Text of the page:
public class LuceneBeta {
    private static final Logger logger = LoggerFactory.getLogger(LuceneBeta.class);

    public static void main(String[] args) {
        LuceneBeta beta = new LuceneBeta();
        String[] arr = new String[]{Institute of Atomic Energy."The atomic bomb was powerful."};
        Map<Character, int[]> index =;
        int[] searchRet ='power', index);

    /** * builds a character-level index */ on the array of strings passed in
    public Map<Character, int[]> build(String[] arr) {
        Set<Character> all = new HashSet<>();
        for (String s : arr) {
            for (char c : s.toCharArray()) {
        Map<Character, int[]> index = new HashMap<>();

        for (Character c : all) {
            int[] perContains = new int[arr.length];
            for (int w = 0; w < arr.length; w++) {
                if (arr[w].contains(String.valueOf(c))) {
                    perContains[w] = 1;
                } else {
                    perContains[w] = 0;
            index.put(c, perContains);
        }"build {} strings. indexed: ", arr.length);
        for (Map.Entry<Character, int[]> e : index.entrySet()) {
  "{} = = > {}", e.getKey(), Arrays.toString(e.getValue()));
        return index;

    /** * query the string in which the target character appears */
    public int[] search(char target, Map<Character, int[]> index) {
        if(! index.containsKey(target)) {return null;
        int[] ints = index.get(target);
        int[] tmp = new int[index.size()];
        int j = 0;
        for (int i = 0; i < ints.length; i++) {
            if (ints[i] == 1) { tmp[j] = i; j++; }}int[] ret = new int[j];
        System.arraycopy(tmp, 0, ret, 0, j);
        returnret; }}Copy the code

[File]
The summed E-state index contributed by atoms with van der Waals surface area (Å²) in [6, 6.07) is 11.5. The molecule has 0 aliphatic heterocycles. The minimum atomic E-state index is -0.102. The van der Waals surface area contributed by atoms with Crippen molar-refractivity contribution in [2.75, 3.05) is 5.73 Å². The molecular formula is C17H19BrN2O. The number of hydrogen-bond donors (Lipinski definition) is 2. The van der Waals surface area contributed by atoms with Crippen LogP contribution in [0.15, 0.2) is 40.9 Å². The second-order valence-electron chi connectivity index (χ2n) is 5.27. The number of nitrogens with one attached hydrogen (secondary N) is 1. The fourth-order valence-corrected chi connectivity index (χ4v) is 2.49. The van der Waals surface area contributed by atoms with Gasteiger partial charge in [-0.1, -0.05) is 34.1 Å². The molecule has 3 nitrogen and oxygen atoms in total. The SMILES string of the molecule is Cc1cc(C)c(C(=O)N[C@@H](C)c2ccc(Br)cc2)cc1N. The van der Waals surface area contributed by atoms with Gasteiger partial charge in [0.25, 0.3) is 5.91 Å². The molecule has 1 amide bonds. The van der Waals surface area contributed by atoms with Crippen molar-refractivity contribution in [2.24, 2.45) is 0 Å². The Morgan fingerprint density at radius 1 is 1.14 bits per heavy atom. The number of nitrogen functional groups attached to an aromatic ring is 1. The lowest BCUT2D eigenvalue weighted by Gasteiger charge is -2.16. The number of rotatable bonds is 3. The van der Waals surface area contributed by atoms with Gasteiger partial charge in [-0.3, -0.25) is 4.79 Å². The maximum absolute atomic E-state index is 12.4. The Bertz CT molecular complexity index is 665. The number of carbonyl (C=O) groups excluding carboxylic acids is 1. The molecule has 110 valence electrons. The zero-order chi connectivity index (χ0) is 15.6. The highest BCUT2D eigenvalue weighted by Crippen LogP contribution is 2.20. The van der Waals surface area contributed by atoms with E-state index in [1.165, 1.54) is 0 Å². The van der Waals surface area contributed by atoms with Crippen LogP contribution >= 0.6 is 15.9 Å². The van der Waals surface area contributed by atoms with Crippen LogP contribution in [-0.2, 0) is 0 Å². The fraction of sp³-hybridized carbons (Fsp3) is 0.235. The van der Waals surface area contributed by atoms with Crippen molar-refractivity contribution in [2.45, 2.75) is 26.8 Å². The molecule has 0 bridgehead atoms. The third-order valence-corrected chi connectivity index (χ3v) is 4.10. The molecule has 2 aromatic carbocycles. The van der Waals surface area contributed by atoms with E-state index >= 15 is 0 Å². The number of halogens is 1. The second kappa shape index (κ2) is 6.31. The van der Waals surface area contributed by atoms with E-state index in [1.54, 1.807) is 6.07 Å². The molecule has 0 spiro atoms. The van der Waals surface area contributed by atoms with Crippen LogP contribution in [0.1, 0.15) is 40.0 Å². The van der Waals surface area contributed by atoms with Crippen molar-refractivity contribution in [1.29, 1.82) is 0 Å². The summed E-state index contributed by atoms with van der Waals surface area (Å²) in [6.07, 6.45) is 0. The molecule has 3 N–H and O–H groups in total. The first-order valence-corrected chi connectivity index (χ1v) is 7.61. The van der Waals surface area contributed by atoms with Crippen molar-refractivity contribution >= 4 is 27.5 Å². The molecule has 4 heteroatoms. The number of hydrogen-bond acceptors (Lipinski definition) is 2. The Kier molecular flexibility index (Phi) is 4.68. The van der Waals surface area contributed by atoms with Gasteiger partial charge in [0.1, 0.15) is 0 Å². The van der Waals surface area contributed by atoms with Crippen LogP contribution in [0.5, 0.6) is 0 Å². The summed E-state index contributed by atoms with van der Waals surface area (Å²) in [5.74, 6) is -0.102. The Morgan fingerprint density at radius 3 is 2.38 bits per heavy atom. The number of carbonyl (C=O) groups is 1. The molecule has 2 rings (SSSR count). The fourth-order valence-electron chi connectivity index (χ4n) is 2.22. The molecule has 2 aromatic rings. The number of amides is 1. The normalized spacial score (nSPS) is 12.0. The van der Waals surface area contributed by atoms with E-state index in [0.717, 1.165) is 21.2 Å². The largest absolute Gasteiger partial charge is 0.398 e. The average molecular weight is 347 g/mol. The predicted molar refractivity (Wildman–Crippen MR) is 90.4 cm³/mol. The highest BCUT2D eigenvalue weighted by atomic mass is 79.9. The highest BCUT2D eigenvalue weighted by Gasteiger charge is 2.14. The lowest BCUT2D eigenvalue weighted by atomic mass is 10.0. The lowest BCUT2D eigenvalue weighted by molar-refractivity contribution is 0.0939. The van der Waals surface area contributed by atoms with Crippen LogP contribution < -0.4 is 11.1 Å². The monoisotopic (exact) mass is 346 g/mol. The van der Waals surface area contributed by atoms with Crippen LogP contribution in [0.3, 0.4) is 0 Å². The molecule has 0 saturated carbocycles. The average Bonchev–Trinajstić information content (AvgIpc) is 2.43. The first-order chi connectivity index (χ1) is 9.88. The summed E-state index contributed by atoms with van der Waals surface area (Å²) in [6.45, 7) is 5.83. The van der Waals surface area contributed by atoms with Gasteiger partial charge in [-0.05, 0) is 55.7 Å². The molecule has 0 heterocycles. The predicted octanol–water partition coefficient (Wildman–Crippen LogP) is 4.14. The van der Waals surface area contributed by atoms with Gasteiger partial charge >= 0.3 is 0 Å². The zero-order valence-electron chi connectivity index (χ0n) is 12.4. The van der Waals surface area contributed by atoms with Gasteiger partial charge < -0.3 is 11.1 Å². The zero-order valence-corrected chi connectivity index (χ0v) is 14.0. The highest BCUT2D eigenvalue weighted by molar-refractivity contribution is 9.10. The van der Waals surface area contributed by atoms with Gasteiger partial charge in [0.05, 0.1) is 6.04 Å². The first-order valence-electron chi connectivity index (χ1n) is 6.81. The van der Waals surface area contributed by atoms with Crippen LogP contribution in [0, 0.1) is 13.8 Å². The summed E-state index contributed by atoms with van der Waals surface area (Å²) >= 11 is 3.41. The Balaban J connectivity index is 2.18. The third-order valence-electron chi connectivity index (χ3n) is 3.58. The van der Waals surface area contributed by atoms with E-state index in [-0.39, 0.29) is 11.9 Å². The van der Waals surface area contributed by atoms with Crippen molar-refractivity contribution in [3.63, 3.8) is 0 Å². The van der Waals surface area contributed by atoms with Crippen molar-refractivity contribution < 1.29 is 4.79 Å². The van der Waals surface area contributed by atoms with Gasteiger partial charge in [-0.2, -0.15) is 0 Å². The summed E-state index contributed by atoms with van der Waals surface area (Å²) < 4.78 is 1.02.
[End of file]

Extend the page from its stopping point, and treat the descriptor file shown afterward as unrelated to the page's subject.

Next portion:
Simple, simple to the core, 70 lines of code. What does it do?

In a given series of strings, you can search for all the string numbers in which a character appears

Google can according to the keywords you give to find the corresponding page, the above code can according to the key characters you provide, find the corresponding string, the source code has been developed, such as financing listed, I am the next Google…

Although the above code is extremely simple, I will carefully summarize each step for the sake of subsequent lucene analysis.

The above program is divided into two parts, namely the two methods build and search.

The first is the build process:

  1. Iterate over the input string to get all the characters that appear.
  2. For each character, count an array of characters, where each bit represents whether the current character is present in the numbered string. 1 indicates presence, 0 indicates absence. If “original” appears in both input strings, its corresponding statistical array is [1,1].
  3. Returns all characters and their statistical array as an “index”.

The search process

  1. If the entered character does not exist, return null
  2. Retrieves the statistical array of corresponding characters and restores the original string number by binary representation.
  3. Returns all the string numbers in which the character appears.

Lucene source code architecture introduction

Lucene as a mature open source software, it includes a number of modules, the core of which is lucene.core package. It is divided into the following directories:

Among them:

  • Org, apache lucene. The analysis is mainly responsible for the lexical analysis and language processing.
  • Org.apache.lucene.codecs is responsible for encoding and decoding text content into inverted indexes.
  • Org, apache lucene. The document provides the content of abstract the document to the customer, and the Fields.
  • Org.apache.lucene. index is responsible for reading and writing indexes.
  • is responsible for the search process.
  • Org.apache.lucene. store is responsible for index persistence and so on.
  • Org.apache.lucene. util Tool package.


This article implements a minimalist version of Lucene-beta, but of course it is not intended to be a real replacement for Lucene. Just to the full text search to do a simple abstraction, with a simple function mapping Lucene excellent implementation. Learn one by one.

The last section briefly introduces several directories under the Lucene. core package. The following main source code learning will be guided by the problems in Lucene-beta, which will be carried out in modules step by step.

Lucene source code learning, officially began ~

To the end.